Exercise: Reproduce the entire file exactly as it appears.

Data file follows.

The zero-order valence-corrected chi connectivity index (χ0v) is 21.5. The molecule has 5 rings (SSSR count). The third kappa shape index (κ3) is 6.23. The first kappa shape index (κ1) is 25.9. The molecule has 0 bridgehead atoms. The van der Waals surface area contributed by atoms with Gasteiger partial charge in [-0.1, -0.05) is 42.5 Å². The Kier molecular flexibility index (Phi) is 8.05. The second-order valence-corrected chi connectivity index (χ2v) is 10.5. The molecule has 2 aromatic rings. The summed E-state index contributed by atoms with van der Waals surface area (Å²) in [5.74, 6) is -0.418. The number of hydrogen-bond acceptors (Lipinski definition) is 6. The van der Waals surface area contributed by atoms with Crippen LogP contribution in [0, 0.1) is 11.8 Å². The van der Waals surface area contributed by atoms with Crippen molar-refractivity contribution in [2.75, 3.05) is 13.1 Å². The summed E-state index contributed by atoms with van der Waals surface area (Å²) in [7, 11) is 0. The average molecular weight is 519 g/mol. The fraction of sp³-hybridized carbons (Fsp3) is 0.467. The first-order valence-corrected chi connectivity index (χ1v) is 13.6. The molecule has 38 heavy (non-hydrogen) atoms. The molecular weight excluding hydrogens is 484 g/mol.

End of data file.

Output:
The zero-order valence-corrected chi connectivity index (χ0v) is 21.5. The molecule has 5 rings (SSSR count). The third kappa shape index (κ3) is 6.23. The first kappa shape index (κ1) is 25.9. The molecule has 0 bridgehead atoms. The van der Waals surface area contributed by atoms with Gasteiger partial charge in [-0.1, -0.05) is 42.5 Å². The Kier molecular flexibility index (Phi) is 8.05. The second-order valence-corrected chi connectivity index (χ2v) is 10.5. The molecule has 2 aromatic rings. The summed E-state index contributed by atoms with van der Waals surface area (Å²) in [5.74, 6) is -0.418. The number of hydrogen-bond acceptors (Lipinski definition) is 6. The van der Waals surface area contributed by atoms with Crippen LogP contribution in [0, 0.1) is 11.8 Å². The van der Waals surface area contributed by atoms with Crippen molar-refractivity contribution in [2.75, 3.05) is 13.1 Å². The summed E-state index contributed by atoms with van der Waals surface area (Å²) in [7, 11) is 0. The average molecular weight is 519 g/mol. The fraction of sp³-hybridized carbons (Fsp3) is 0.467. The first-order valence-corrected chi connectivity index (χ1v) is 13.6. The molecule has 38 heavy (non-hydrogen) atoms. The molecular weight excluding hydrogens is 484 g/mol.